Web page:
Rock SchulerRock Schuler is the Rector (Pastor) of St. John’s Episcopal Church in Olney, Maryland. He has served as an ordained minister of the Episcopal Church since 1990 after studying for the priesthood at Seabury-Western Theological Seminary in Evanston, Illinois. He was awarded a Doctorate of Ministry in Congregational Development in 2002. In the course of his ministry, Rock has served on an Indian Reservation, in rural Wyoming, and in major suburban areas. In addition to pastoring the people of his congregation, he has been involved in community service projects to serve the homeless, refugees, and the addicted. He’s also been involved in international outreach projects in Latin America and Africa. Rock’s spiritual roots lie in the early Christian Church, in Native American spirituality, in the liturgical worship and traditions of the Episcopal Church, and most especially in his own personal relationship with the living Lord Jesus Christ. He appreciates the mystery and mysticism of the Christian faith while offering thanks for a lifelong and joyous love of Jesus. Rock, born in 1965, is from Wyoming, where he served his first two churches. He is married to Jennifer, whom he met while serving a parish outside of Philadelphia, and has two beautiful daughters, Leia and Rebecca. Rock is into science fiction and fantasy (especially "Battlestar Galactica," "Star Trek," "Lost," and "The Lord of the Rings"), movies, reading, kayaking/canoeing, hiking, and running.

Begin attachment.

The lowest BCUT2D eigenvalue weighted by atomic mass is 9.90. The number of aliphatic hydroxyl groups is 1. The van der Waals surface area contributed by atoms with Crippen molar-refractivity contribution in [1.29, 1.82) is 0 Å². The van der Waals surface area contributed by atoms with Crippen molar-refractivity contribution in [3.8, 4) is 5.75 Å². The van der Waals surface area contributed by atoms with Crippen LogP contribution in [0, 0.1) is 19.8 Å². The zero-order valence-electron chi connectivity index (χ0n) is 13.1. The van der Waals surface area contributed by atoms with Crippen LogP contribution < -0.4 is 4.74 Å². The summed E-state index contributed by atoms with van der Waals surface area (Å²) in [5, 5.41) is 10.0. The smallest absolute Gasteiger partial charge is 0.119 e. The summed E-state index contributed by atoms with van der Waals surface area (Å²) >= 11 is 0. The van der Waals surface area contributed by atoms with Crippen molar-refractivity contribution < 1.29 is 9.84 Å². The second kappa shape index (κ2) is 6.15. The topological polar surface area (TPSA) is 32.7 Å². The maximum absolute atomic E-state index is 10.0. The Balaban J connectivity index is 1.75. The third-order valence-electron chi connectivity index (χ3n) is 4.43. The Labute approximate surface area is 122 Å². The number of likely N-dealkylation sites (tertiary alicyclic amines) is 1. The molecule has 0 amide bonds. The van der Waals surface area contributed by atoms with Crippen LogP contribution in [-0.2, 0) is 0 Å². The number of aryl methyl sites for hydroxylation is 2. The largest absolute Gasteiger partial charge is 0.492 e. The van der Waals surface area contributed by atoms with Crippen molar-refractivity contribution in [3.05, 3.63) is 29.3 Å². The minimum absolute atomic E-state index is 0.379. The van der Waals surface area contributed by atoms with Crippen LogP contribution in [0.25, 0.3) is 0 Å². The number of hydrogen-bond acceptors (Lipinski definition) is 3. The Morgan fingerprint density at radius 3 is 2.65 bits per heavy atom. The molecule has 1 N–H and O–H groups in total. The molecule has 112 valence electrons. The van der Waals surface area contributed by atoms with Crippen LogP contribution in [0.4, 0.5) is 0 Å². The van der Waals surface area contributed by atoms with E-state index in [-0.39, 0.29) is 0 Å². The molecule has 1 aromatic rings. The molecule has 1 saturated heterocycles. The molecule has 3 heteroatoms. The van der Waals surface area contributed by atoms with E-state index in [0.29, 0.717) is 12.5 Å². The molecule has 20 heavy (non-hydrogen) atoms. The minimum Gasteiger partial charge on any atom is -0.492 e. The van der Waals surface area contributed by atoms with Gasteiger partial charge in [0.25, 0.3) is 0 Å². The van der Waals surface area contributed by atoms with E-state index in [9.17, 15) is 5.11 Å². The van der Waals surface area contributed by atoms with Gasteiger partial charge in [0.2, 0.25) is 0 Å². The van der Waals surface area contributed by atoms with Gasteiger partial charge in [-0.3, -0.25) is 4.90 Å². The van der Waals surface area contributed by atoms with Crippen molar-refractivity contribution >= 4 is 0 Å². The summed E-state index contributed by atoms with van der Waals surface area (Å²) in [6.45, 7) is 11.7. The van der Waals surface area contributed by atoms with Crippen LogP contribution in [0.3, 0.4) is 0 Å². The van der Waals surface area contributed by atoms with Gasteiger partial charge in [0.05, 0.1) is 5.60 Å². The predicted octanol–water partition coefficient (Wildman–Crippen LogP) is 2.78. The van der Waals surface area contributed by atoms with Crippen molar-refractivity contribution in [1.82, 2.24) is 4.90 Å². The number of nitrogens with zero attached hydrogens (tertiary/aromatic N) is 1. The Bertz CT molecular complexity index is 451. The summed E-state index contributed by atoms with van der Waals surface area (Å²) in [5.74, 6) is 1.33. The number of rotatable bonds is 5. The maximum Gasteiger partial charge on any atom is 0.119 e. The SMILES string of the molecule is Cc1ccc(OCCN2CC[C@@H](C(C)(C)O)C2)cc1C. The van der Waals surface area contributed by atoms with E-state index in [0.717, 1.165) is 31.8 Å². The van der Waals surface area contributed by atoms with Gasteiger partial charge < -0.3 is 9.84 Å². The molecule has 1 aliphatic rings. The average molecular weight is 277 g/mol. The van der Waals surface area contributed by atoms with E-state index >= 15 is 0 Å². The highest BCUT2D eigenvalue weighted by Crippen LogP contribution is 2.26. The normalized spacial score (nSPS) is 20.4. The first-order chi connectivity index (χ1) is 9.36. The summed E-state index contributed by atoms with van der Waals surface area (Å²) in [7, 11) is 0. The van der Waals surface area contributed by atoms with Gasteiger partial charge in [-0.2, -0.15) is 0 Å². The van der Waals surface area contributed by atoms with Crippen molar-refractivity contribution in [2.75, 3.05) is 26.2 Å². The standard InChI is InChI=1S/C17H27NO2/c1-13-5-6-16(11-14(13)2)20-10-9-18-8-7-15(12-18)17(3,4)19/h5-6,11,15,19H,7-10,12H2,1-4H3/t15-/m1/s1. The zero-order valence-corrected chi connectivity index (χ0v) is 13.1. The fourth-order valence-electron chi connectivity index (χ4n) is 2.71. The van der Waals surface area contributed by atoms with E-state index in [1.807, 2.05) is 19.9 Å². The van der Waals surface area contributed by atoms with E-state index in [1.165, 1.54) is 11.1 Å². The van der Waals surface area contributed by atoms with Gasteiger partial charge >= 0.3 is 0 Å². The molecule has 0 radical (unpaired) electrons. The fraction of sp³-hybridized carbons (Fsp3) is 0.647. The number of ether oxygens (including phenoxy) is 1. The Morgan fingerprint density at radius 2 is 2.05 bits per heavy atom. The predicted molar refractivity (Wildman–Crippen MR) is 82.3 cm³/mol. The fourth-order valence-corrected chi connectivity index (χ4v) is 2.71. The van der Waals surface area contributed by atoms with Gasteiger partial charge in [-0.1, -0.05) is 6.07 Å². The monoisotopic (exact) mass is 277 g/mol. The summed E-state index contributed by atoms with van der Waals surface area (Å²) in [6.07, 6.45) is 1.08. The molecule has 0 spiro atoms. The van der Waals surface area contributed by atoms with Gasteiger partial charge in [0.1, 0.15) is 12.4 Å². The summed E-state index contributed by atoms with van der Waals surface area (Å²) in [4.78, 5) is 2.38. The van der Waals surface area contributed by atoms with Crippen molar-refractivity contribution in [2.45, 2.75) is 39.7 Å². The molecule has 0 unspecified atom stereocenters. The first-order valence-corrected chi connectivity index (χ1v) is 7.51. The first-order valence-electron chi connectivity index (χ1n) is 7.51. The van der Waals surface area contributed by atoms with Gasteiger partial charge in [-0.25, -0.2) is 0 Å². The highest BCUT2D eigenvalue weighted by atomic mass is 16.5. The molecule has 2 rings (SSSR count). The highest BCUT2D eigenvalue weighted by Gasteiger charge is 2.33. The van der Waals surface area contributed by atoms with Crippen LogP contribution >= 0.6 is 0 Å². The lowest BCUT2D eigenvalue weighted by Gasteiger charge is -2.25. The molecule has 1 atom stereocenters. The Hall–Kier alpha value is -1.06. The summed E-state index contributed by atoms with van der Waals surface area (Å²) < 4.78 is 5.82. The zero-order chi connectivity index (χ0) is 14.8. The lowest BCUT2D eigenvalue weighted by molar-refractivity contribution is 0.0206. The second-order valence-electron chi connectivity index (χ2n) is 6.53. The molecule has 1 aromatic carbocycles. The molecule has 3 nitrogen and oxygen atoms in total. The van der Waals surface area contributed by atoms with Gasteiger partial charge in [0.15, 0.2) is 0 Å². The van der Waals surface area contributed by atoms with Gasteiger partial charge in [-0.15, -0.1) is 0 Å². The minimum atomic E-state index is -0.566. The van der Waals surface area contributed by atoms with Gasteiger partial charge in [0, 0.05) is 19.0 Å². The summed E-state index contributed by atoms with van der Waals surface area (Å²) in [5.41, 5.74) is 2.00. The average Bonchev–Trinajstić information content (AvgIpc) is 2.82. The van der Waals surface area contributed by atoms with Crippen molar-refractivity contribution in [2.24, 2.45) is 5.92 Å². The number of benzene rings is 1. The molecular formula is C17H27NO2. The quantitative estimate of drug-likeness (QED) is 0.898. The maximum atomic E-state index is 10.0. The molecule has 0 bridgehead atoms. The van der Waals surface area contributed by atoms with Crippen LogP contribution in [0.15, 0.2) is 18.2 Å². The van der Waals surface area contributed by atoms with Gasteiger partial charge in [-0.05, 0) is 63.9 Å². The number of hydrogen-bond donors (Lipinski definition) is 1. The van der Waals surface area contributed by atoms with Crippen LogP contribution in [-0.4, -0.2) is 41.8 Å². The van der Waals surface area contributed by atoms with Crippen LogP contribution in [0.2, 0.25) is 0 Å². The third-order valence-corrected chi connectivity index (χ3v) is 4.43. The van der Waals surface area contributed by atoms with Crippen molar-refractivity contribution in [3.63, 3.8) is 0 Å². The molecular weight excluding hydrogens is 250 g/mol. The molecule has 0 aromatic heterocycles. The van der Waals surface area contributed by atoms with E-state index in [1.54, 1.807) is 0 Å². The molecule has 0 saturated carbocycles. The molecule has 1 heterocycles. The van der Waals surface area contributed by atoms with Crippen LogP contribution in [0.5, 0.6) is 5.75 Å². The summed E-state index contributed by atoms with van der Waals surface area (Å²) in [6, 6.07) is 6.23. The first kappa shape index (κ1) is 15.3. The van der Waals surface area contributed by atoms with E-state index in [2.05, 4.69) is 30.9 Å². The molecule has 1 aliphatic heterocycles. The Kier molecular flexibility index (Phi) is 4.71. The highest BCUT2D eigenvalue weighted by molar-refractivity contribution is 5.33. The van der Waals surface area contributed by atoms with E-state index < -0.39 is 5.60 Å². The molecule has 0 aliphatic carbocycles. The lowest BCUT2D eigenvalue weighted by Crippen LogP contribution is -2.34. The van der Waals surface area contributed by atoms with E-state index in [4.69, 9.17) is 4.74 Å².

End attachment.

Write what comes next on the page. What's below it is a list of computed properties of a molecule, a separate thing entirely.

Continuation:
Speaker: What are some intangible, spiritual benefits to getting involved in a healthy religious community?
Rock Schuler: When we talk about the intangible, spiritual benefits of being involved in a healthy religious community, I have really to talk from my own experience. For me, the religious community, the life of my fellow travelers on the journey of the spirit has shown me just how much God loves and cares for me. That has been an experience that has meant more than I can possibly describe throughout my life; in good times and in times of great trial; in times of bitter disappointment and failure and in times of wonderful success.
Throughout at all, there has been a community of people gathered around me; fellow believers; from my parents, from my family, to the religious congregations that I have been a part of or that I have led, these communities have boasted me, have upheld me. They have celebrated with me, they have nurtured me. And at the core of everything that the religious community has done for me is this true that God so love the world that he gave his only son for me. I have taken that personally, I have found the ability to take that personally because it has been made personal for me and the lives of the people who have touched me. So, I know that through my fellow travelers on the religious community, on the religious journey, God shows me how much he has loved me. Their lives have made real, the life of Jesus for me and that is what I have found personally in being involved in a healthy religious community.